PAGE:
Architecture and social commitment:
Critical spatial practices and urban change
Henri Lefebvre announced in 1974 that society produces space but that, in turn, society is produced by space itself. From this idea of reciprocity and creative tension, the course examines architecture’s capacity for social transformation as well as the role of society in the processes of spatial and knowledge production.
Key figures, singular cases and forms of intervention especially committed to a professional practice that expresses a firm concern for social responsibility are explored. This social concern will be able to recognize in the people who live and inhabit the space, the capacity for agency and creation in transforming their environment. Thus, the course unfolds episodes in which the task of the architectural discipline bets on forms and instruments of creation based on the acts of registering, observing, questioning, denouncing, making visible, listening, questioning, being part of and, above all, debating relationships and power structures.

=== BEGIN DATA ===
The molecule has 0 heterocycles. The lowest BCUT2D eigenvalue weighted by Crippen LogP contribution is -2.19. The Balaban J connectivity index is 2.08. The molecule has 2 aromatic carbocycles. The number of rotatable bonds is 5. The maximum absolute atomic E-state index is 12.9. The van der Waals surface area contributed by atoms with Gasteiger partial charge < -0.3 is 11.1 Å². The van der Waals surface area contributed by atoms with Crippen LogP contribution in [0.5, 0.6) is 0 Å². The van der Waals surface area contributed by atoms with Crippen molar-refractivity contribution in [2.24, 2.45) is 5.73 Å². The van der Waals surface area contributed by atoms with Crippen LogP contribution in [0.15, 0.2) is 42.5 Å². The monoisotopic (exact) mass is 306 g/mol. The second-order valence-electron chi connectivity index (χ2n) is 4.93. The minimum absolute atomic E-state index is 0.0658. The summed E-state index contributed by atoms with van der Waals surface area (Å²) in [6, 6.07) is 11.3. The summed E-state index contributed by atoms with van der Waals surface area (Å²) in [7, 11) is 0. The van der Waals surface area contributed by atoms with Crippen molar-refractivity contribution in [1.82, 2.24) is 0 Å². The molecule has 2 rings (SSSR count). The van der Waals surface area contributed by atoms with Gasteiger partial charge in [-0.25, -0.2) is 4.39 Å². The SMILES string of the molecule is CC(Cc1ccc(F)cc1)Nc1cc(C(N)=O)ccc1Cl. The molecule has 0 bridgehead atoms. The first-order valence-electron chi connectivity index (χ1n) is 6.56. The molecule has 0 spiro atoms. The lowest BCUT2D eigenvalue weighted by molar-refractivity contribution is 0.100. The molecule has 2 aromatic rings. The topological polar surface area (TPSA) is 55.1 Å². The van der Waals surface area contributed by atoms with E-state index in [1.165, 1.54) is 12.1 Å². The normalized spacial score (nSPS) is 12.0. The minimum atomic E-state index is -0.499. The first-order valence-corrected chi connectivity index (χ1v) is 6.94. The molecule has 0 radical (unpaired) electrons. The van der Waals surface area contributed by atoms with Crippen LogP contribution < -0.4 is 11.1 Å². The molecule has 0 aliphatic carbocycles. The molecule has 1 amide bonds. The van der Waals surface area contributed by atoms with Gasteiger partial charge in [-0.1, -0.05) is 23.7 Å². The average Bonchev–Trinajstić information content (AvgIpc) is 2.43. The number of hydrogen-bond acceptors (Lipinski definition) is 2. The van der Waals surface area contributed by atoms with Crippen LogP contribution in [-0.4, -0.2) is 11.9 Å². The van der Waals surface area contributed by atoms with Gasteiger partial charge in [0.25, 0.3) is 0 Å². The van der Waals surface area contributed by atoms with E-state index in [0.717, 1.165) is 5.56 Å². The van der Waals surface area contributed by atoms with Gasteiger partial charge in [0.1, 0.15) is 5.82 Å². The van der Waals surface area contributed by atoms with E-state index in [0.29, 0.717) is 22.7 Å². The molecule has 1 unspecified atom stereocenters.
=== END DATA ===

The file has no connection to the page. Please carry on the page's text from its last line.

Consequently, the spatial practices associated with the most everyday dimension; the different ways of resignifying the less intervened spaces; the various intensities of involvement between those who inhabit, build and design; or other ways of confronting the dominant architectural discipline, will serve as an exercise to advance in overcoming the inequalities produced by the binomial space-society. In this sense, the course invites to investigate, revisit theories and develop a critique around these cases of ethical and political background that claim equity, inclusion and democracy as key values in design processes at multiple scales. The historical legacies of these impulses will offer the possibility of retracing traces that have often gone unnoticed. As still latent forms of resistance, these other historiographies will propose alternatives and seek their correspondences to bring us back to the present.